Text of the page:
Doctor Caroline Burchell is a specialist in virology at the most unusual research centre in the world. Spire is a high-tech facility in the Antarctic wastes – a structure designed to cope with the brutal winters, and to keep the inhabitants alive for the months when no outside help can get to them.
When people start falling ill with exotic diseases, suspicion falls on Caroline. She’s the only one with access to the viruses. Apparently alone in a facility filled with corpses, Caroline has to find a way to survive the winter and convince the outside world that she’s not a crazed eco-terrorist. As she desperately tries to keep the facility functional, she can’t escape the feeling that she’s being watched.
Spire is a sequel, of sorts, to Now Following You. Caroline is a minor character in the other novel, and the protagonist in this one. Other than that, there’s not much directly linking the two books – you definitely don’t need to have read Now Following You to understand what’s going on. Both books do have a common theme though – stalking. It’s definitely a focus topic for the author. Spire is about Caroline’s isolation, but it’s also about being hunted by an unseen presence, about living with constant fear.
There is a romantic plot in this book, but it’s very definitely a subplot, not something that fights with the main narrative. That’s a positive – unlike Now Following You, Snyckers has the room to expand upon the thriller elements, creating a more tense and disturbing narrative. In places, Spire is extremely creepy. The antagonist is rarely present, but manages to project enough menace to carry it through. That’s what you want from a book about a stalker – they should hold all the cards, having an impact even when they are absent.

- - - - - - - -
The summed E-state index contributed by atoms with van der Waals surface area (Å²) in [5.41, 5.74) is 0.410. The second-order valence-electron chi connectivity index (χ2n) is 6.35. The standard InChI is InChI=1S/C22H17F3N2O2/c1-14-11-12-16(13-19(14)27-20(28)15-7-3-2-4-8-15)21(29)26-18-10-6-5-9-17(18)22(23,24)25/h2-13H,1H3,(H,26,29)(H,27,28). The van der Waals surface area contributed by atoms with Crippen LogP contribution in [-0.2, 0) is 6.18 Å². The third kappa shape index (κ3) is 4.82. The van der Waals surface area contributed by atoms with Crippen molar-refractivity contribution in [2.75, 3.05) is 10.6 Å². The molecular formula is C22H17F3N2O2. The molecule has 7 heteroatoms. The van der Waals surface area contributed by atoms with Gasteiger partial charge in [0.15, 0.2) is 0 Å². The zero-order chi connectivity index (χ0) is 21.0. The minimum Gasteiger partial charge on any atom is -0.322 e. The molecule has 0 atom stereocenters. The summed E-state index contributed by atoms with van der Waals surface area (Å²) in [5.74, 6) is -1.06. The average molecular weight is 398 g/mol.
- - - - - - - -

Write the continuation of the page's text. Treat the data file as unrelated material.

One aspect of the book that I particularly enjoyed is the setting. Snycker spends a lot of time explaining how Spire works – the various ways in which it has to be maintained, and the technologies involved. I love that kind of thing; it’s always a shame when an author picks a fascinating setting and then skims over it. That doesn’t happen here – Spire is one of the better-realised futuristic research centres I can remember reading.
The plot is complex and twisty. There are multiple reveals of new information, and at points it feels a little contrived. A couple of times, there’s a deus ex machina feel to the way that conflicts are resolved, which always weakens the impact of near-death experiences and close escapes. It’s a shame, because a couple of little changes would have made the resolution of Caroline’s problems more satisfying.
I wasn’t particularly keen on Now Following You, but Spire is noticeably better. I liked that it was more of a thriller, and that it took risks – books resting on a single, mostly solitary character are difficult to pull off well. Mostly, I enjoy the concept; the world could do with more stories about scared people in isolated polar facilities. Spire is a decent example of the genre.
In the overly-cautious interests of fairness, I should mention that I received a copy of this book free, with the expectation that I would review it.